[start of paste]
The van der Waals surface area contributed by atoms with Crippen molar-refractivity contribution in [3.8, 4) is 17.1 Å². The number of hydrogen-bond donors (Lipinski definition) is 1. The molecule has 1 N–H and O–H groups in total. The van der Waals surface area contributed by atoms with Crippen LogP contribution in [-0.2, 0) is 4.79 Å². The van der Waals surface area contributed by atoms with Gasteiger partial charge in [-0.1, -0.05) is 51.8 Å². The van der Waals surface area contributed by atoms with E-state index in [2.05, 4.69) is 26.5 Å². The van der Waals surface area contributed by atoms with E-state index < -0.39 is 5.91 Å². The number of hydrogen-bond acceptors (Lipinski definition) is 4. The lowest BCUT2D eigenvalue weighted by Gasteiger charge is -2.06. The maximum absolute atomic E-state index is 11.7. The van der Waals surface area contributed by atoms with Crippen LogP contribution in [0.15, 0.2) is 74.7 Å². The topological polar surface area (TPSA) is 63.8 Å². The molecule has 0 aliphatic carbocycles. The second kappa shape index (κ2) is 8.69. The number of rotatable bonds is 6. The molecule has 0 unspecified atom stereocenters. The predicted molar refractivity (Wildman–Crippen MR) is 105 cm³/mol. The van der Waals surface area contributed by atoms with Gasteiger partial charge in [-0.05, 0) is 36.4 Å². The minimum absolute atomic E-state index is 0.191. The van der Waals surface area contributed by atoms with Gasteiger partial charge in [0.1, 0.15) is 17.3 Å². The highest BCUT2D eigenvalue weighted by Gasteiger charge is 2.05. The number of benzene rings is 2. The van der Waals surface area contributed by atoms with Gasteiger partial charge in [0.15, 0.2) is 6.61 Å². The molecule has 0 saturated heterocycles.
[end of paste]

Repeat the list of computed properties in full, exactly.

The van der Waals surface area contributed by atoms with Crippen molar-refractivity contribution in [3.8, 4) is 17.1 Å². The number of hydrogen-bond donors (Lipinski definition) is 1. The molecule has 1 N–H and O–H groups in total. The van der Waals surface area contributed by atoms with Crippen LogP contribution in [-0.2, 0) is 4.79 Å². The van der Waals surface area contributed by atoms with Gasteiger partial charge in [-0.1, -0.05) is 51.8 Å². The van der Waals surface area contributed by atoms with E-state index in [2.05, 4.69) is 26.5 Å². The van der Waals surface area contributed by atoms with E-state index < -0.39 is 5.91 Å². The number of hydrogen-bond acceptors (Lipinski definition) is 4. The lowest BCUT2D eigenvalue weighted by Gasteiger charge is -2.06. The maximum absolute atomic E-state index is 11.7. The van der Waals surface area contributed by atoms with Crippen LogP contribution in [0.15, 0.2) is 74.7 Å². The topological polar surface area (TPSA) is 63.8 Å². The molecule has 0 aliphatic carbocycles. The second kappa shape index (κ2) is 8.69. The number of rotatable bonds is 6. The molecule has 0 unspecified atom stereocenters. The predicted molar refractivity (Wildman–Crippen MR) is 105 cm³/mol. The van der Waals surface area contributed by atoms with Gasteiger partial charge in [-0.05, 0) is 36.4 Å². The minimum absolute atomic E-state index is 0.191. The van der Waals surface area contributed by atoms with Gasteiger partial charge in [0.1, 0.15) is 17.3 Å². The highest BCUT2D eigenvalue weighted by Gasteiger charge is 2.05. The number of benzene rings is 2. The van der Waals surface area contributed by atoms with Gasteiger partial charge in [0.15, 0.2) is 6.61 Å². The molecule has 0 saturated heterocycles.